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Wajima Kirimoto

Wajima Kirimoto
Wajima, Ishikawa Prefecture
〒928-0011 70-5 Ohyakugari, Sugihira-machi, Wajima-city, Ishikawa Prefecture
Taiichi Kirimoto
Kyunojo Kirimoto


Wajima Kirimoto began as a small lacquerware store. While working as a nushi, a specialized craftsman in applying lacquer for Wajima lacquerware in the late Edo period (1603-1868), the then-head of Kirimoto served as the representative of the local craftsmen’s association, contributing to the development of the town of Wajima. This history is documented in A History of Wajima City: Reference Information Volume 6, Wajima Lacquerware. During the early Showa period (1926-1989), Kyuko Kirimoto, the fifth generation head of the company, shifted its business to that of a hokiji-ya or woodworking shop, and established Kirimoto Mokkosho (Kirimoto Wooden Craft Workshop), specializing in carving wooden laquerware cores. The Noto Peninsula, where Wajima is located, is rich in Noto Hiba (Asunaro cypress) and other woods, and wood has traditionally been used as building material for houses and lacquerware, making it a familiar part of the region. Kirimoto Mokkosho excelled in crafting intricate carved and engraved designs using these wooden materials, gradually expanding to the production of various furniture. The company is currently led by the seventh generation head, Taiichi Kirimoto. While the foundation of Kirimoto’s business is in woodworking, since the 1990s he has also been involved in the production of lacquerware, which has enabled integrated craftsmanship from wooden bases to lacquer coating. This became a significant strength of Kirimoto Mokkosho, leading the company to change its trade name to “Wajima Kirimoto” to reflect its commitment to the development of a new Wajima.

A History of Wajima City: Reference Information Volume 6, Wajima Lacquerware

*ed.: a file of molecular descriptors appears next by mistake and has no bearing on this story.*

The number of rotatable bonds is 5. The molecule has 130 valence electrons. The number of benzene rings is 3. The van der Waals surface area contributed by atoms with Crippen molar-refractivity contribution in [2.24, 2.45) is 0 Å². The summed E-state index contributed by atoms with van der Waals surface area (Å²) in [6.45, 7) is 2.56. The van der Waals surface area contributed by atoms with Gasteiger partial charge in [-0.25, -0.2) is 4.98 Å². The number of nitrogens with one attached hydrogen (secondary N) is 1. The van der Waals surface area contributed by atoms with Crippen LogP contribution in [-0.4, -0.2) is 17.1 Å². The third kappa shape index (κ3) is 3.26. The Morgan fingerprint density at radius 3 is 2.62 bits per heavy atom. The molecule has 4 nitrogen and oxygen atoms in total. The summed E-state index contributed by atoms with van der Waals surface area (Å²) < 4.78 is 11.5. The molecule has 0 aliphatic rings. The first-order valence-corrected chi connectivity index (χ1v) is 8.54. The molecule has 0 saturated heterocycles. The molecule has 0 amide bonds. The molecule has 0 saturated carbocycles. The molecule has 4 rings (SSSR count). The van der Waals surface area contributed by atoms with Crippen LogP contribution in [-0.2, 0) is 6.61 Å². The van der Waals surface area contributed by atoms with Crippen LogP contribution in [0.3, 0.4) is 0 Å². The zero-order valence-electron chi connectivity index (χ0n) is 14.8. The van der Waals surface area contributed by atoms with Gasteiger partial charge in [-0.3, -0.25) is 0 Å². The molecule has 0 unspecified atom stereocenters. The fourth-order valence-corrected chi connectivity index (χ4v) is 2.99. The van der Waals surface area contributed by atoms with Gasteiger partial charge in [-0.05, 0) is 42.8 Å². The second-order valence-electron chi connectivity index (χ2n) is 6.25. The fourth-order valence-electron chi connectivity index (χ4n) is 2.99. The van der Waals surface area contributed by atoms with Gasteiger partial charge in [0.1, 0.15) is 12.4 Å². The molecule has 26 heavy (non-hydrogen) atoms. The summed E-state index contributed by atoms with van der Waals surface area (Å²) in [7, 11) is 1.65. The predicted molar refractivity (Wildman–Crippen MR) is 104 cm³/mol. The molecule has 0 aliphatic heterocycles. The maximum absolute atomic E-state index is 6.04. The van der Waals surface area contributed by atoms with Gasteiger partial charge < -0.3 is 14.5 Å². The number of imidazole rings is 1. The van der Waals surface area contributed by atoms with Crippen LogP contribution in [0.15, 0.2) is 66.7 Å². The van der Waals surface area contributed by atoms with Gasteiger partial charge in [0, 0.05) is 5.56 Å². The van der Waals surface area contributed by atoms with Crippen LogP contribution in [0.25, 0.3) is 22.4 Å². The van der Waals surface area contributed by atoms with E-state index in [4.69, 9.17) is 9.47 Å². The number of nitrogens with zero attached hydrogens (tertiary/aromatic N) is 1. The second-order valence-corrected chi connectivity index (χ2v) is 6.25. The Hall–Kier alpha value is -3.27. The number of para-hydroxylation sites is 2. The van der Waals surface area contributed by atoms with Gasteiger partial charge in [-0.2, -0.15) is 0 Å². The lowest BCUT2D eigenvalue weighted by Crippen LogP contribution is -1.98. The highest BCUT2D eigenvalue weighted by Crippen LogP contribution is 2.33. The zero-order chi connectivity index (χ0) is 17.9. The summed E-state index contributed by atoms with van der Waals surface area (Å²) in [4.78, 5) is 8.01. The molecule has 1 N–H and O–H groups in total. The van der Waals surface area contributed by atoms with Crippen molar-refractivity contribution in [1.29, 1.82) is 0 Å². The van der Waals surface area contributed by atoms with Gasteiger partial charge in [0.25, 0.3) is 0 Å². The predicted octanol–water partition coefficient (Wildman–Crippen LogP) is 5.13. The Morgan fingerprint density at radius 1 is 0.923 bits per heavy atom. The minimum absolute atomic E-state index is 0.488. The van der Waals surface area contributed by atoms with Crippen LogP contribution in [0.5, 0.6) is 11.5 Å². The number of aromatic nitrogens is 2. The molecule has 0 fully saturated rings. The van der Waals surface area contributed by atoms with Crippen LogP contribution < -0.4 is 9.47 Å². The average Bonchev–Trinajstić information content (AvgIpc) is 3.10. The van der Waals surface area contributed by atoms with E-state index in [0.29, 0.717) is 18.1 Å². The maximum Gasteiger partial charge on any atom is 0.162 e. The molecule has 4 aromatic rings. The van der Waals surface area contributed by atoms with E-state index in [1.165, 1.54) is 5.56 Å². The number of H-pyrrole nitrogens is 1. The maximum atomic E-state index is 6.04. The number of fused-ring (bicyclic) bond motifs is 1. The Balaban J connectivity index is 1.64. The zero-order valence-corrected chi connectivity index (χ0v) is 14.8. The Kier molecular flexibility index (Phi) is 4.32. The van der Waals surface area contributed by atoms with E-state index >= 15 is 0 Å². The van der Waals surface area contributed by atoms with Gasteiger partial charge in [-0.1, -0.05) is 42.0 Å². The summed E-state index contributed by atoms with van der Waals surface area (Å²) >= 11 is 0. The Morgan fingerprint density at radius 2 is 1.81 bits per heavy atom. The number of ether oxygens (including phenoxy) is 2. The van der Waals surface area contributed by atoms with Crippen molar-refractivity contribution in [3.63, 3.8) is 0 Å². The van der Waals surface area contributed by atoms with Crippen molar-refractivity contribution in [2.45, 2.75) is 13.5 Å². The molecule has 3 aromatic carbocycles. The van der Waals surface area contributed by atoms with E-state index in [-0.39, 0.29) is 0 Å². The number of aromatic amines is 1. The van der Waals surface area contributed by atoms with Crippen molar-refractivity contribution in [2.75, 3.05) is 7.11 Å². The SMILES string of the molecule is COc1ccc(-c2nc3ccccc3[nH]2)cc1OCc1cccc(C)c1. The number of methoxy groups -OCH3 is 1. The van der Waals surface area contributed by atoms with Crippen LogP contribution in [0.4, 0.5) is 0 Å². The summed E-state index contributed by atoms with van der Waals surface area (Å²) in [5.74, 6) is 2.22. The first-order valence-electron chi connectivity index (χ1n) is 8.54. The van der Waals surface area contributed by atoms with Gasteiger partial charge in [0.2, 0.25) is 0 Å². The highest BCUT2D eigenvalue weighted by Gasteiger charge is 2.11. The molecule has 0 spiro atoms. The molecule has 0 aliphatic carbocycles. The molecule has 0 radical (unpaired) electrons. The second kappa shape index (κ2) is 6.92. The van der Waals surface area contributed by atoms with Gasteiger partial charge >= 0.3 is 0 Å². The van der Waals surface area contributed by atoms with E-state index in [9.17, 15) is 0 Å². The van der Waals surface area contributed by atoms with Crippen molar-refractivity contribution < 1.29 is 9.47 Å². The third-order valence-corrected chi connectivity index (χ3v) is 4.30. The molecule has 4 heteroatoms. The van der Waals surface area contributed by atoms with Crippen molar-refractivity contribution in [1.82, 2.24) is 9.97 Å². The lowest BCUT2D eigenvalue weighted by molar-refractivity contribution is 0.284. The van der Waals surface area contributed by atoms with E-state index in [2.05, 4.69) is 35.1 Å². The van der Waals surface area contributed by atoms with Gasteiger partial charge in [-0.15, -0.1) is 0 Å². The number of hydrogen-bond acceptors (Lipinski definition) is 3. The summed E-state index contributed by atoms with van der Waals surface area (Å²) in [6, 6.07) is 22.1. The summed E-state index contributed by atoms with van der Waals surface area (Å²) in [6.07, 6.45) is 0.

Using a small plane to meticulously shape the wood and finishing it with an application of lacquer results in a spoon that is lightweight, easy to hold, and boasts a smooth texture

Taiichi Kirimoto studied industrial design at university, and he continues to approach his work guided by the teaching of his mentor from that time: “Don’t start with ‘How,’ start with ‘What’.” He explains, “Don’t start with the means, so to speak. Design is about thinking, ‘What’ should be done to realize a more pleasant, comforting, and convenient life. I learned this in my university days and have been thinking about ‘What’ ever since.” This way of thinking has become the wellspring of various initiatives at Wajima Kirimoto. One example is the development of lacquer painting techniques such as “maki-ji,” which applies “jinoko” powder to resist scratching, and “sen-suji” (literally, “thousands of lines”), which has a beautiful stripe pattern. In recent years, he has undertaken numerous architectural interior projects, making use of both wood processing techniques and a rich variety of lacquer applications. The workshop’s showroom, “Urushi Studio,” is equipped with state-of-the-art digital tools, allowing for online meetings that effectively convey the texture of lacquer.

Taiichi Kirimoto

Showroom of Urushi Studio

Wajima Kirimoto’s near-term goals are to strongly promote its custom lacquer furniture manufacturing and architectural interior business and to strengthen its business foundation. The company also hopes to make people aware of the breadth of the Wajima region’s production capabilities, using natural wood and lacquer to make everything from small vessels to large pieces of furniture. An essential element is gaining the support of the artisans who align with Wajima Kirimoto’s goals. Taiichi emphasizes, “Working together with artisans is the most crucial aspect. I believe that it will undoubtedly contribute to the revitalization of the workshop and the growth of Wajima town.” His words reflect gratitude to the artisans and an enthusiasm for fostering the next generation. Actively engaging in activities such as holding study sessions for exchanging ideas with young artisans and successor generations of lacquerware shops, as well as inviting key figures in traditional crafts and craftsmanship to give lectures, demonstrates their energetic commitment. It’s exciting to see how the traditional town of Wajima will continue to evolve.

* This article was written in December 2023. We would like to express our heartfelt sympathies to those who were affected by the Noto Peninsula Earthquake in January 2024.